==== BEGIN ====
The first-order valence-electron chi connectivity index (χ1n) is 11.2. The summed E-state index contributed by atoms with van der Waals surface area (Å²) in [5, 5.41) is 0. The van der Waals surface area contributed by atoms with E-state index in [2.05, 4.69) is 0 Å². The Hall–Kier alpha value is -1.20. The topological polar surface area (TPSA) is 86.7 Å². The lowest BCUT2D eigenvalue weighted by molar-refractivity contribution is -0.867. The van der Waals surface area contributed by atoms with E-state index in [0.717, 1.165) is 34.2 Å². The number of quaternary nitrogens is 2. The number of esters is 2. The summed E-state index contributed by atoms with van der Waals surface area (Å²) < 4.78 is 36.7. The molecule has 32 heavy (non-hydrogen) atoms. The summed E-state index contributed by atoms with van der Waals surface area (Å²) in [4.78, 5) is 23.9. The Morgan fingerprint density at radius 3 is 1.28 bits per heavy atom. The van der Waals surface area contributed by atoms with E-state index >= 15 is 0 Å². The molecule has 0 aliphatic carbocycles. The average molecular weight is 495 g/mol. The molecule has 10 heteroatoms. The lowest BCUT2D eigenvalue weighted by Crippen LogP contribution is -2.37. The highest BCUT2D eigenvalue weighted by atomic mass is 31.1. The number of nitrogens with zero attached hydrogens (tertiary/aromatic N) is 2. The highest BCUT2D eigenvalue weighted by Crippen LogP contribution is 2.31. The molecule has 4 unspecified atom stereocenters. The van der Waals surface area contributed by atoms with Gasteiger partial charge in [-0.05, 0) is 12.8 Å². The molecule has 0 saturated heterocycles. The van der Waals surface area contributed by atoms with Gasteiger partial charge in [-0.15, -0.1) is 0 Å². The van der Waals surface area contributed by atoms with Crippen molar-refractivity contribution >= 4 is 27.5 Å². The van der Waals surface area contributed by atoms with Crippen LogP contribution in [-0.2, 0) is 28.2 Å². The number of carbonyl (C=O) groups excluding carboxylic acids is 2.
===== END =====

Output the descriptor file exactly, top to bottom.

The first-order valence-electron chi connectivity index (χ1n) is 11.2. The summed E-state index contributed by atoms with van der Waals surface area (Å²) in [5, 5.41) is 0. The van der Waals surface area contributed by atoms with E-state index in [2.05, 4.69) is 0 Å². The Hall–Kier alpha value is -1.20. The topological polar surface area (TPSA) is 86.7 Å². The lowest BCUT2D eigenvalue weighted by molar-refractivity contribution is -0.867. The van der Waals surface area contributed by atoms with E-state index in [0.717, 1.165) is 34.2 Å². The number of quaternary nitrogens is 2. The number of esters is 2. The summed E-state index contributed by atoms with van der Waals surface area (Å²) < 4.78 is 36.7. The molecule has 32 heavy (non-hydrogen) atoms. The summed E-state index contributed by atoms with van der Waals surface area (Å²) in [4.78, 5) is 23.9. The Morgan fingerprint density at radius 3 is 1.28 bits per heavy atom. The van der Waals surface area contributed by atoms with E-state index >= 15 is 0 Å². The molecule has 0 aliphatic carbocycles. The average molecular weight is 495 g/mol. The molecule has 10 heteroatoms. The lowest BCUT2D eigenvalue weighted by Crippen LogP contribution is -2.37. The highest BCUT2D eigenvalue weighted by atomic mass is 31.1. The number of nitrogens with zero attached hydrogens (tertiary/aromatic N) is 2. The highest BCUT2D eigenvalue weighted by Crippen LogP contribution is 2.31. The molecule has 4 unspecified atom stereocenters. The van der Waals surface area contributed by atoms with Gasteiger partial charge in [-0.05, 0) is 12.8 Å². The molecule has 0 saturated heterocycles. The van der Waals surface area contributed by atoms with Gasteiger partial charge in [-0.15, -0.1) is 0 Å². The van der Waals surface area contributed by atoms with Crippen molar-refractivity contribution >= 4 is 27.5 Å². The van der Waals surface area contributed by atoms with Crippen LogP contribution in [-0.2, 0) is 28.2 Å². The number of carbonyl (C=O) groups excluding carboxylic acids is 2.